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The Malaysian Investor & UK’s New Buy-to-Let Policies

Good news for Buy-to-let Investors

British housing prices have risen sharply in the last two years, thanks to record low interest rates, an under supply of property (vs. demand), and a strong employment market. Thus, annual rental returns are attractive, which bodes well for the buy-to-let investor.

There are nearly 2 million private landlords in Britain, owning almost 20% of homes, and the positive environment has only added to the appeal of buy-to-let property, also known as rental property.

However, the government is taking steps to cool the market in a bid to protect the interests of potential first-home buyers by introducing new tax rates on buy-to-let property. In a budget statement in November last year, Chancellor George Osborne announced that buy-to-let investors will have to pay a 3 percentage point higher rate of stamp duty than residential buyers due effective from April this year. Meanwhile, come 2017, landlords’ abilities to deduct mortgage interest from rental income before working out a tax liability, will be phased away. All this on top of a predicted rise in Bank rates.

Some doomsayers are anticipating an extreme downturn in the property market, suggesting that investors purchasing mortgaged rental properties today are set to lose money within 5 years. There are also suggestions that potential buyers could turn into sellers, flooding the market with additional supply and slamming the growth of the rental property sector into reverse.

What do these measures mean for the Malaysian Investor?

It appears that the new cooling measures will mainly affect UK residents, as the presumptions are that UK landlords fall within the 40%++ tax bracket.

Foreign investors, i.e. Malaysian investors do not earn salaries in the UK, which means they naturally fall within the lowest tax bracket to begin with, i.e 20% tax for income below £31,865 p.a. Additionally, Malaysian investors have an extra £10,000 as an annual tax-free exemption on rental income. This means that the Malaysian investor will hit the 40% tax bracket and therefore start experiencing some differences only upon earning £41,865 p.a. in rental income.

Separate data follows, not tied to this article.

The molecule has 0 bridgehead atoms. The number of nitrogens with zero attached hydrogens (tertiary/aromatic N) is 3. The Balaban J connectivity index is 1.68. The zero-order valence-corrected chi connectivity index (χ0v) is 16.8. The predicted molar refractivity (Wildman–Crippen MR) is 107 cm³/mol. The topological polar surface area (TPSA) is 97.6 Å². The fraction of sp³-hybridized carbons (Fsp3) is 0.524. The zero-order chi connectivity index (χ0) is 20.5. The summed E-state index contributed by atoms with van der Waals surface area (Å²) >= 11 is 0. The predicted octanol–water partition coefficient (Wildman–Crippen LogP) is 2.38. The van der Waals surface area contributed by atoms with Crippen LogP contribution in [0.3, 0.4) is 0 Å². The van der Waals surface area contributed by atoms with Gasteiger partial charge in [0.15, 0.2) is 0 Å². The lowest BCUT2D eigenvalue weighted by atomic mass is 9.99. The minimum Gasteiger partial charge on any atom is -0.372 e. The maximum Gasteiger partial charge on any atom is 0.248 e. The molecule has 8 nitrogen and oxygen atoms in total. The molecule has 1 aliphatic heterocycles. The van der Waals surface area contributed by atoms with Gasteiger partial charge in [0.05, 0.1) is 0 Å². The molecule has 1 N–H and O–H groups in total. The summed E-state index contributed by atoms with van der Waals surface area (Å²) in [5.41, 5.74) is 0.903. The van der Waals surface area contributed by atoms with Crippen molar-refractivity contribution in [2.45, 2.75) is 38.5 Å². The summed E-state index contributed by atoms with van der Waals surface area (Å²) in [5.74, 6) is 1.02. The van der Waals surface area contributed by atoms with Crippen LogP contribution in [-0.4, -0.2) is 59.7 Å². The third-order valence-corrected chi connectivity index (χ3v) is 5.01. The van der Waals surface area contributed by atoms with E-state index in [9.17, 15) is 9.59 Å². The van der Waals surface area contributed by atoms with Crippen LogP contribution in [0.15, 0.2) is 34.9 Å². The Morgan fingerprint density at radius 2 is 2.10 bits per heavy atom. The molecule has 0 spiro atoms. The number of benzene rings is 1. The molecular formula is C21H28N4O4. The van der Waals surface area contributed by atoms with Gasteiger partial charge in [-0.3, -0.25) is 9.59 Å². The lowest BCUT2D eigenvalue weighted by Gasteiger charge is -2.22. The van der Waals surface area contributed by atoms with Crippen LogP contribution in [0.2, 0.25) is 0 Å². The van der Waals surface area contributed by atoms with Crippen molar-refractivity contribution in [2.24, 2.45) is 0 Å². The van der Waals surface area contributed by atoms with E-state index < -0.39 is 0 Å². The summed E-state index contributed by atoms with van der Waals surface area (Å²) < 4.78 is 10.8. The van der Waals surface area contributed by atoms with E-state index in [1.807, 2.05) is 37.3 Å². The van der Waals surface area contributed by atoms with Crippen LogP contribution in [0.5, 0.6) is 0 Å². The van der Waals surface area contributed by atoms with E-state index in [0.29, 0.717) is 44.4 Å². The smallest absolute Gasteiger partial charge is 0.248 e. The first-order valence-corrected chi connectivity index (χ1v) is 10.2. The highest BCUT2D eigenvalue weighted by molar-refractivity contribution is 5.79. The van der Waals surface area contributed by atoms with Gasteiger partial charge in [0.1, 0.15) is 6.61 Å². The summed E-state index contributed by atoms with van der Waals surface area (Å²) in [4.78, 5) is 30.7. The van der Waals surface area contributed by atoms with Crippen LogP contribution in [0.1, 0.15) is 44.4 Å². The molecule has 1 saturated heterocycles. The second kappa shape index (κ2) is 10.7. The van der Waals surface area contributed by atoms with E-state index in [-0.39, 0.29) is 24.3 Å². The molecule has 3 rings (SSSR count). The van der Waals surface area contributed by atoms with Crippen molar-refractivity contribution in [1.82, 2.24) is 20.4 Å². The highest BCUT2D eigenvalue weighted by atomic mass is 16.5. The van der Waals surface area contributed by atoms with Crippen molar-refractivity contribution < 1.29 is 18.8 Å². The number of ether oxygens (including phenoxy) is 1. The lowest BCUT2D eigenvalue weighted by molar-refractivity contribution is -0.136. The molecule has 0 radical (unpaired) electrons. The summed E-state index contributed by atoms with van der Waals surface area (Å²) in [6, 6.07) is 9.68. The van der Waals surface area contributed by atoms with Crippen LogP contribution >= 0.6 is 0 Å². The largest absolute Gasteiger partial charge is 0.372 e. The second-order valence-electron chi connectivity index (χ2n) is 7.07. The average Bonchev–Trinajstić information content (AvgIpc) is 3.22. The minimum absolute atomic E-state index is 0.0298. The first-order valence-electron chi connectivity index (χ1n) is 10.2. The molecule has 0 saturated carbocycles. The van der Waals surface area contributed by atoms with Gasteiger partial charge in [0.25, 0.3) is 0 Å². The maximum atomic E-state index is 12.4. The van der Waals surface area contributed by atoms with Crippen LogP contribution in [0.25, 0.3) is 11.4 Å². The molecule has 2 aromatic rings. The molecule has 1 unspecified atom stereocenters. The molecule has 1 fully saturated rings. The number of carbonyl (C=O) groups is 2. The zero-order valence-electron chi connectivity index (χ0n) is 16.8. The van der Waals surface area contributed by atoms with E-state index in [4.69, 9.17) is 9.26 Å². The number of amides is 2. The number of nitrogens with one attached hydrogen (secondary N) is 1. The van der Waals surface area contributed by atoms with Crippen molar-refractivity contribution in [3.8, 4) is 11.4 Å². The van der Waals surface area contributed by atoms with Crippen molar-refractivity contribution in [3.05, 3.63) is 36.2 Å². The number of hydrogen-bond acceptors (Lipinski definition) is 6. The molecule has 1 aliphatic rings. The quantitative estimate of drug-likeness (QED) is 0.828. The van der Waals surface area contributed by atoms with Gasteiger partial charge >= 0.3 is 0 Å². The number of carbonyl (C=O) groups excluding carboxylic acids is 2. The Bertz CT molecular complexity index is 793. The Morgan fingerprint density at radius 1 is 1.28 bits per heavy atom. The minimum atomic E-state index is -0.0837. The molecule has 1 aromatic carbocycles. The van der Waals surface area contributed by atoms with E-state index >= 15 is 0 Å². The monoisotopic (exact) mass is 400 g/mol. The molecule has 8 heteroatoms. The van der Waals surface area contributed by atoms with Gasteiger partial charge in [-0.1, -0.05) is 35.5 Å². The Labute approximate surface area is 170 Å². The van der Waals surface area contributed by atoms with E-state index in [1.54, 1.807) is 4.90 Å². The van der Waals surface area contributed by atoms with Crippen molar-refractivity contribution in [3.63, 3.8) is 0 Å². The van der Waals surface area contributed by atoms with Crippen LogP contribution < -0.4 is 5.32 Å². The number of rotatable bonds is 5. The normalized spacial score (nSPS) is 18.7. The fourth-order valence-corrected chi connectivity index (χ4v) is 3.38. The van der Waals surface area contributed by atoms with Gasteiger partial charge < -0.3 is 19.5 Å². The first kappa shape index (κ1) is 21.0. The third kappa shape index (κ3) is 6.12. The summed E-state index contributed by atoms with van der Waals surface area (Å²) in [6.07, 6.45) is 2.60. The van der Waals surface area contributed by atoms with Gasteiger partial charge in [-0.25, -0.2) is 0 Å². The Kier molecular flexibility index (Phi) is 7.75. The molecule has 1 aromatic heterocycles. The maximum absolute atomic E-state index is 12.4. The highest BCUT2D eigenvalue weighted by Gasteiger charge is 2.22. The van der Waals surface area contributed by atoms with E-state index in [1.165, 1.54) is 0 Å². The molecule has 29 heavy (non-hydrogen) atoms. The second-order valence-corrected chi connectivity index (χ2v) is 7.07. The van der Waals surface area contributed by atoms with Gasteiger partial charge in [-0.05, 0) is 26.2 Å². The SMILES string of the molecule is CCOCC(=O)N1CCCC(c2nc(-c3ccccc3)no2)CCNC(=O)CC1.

Assuming a nett yield (after deduction of all expenses) of 4% for rental properties, the Malaysian investor would need to own investment properties worth more than £1,000,000 before he/she hits the 40% bracket. Currently, as most London properties are only raking in 1% – 2% yield, the reality is that you would need to have £2,000,000 to £4,000,000 worth of properties before you hit the 40% tax bracket.

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In other words, you won’t feel the pinch unless you are ultra-rich

Meanwhile, the removal of mortgage interest in tax deduction will affect investors buying rental properties in their personal names. In order to get around that, more individuals are resorting to buying rental property under a company structure.

Under the new measure, landlords will not be able to deduct mortgage interest from their rental income before it is assessed for tax but will instead get a flat-rate 20% tax credit. This means those paying higher-rate tax will lose half of their relief, while some others will be moved up into this bracket and so see their tax bill soar.

As such, using a company structure means interest, which is classed as a business expense, can still be deducted. Corporation tax would also apply which would reduce a higher-rate taxpayer’s rate from 40% to 20%.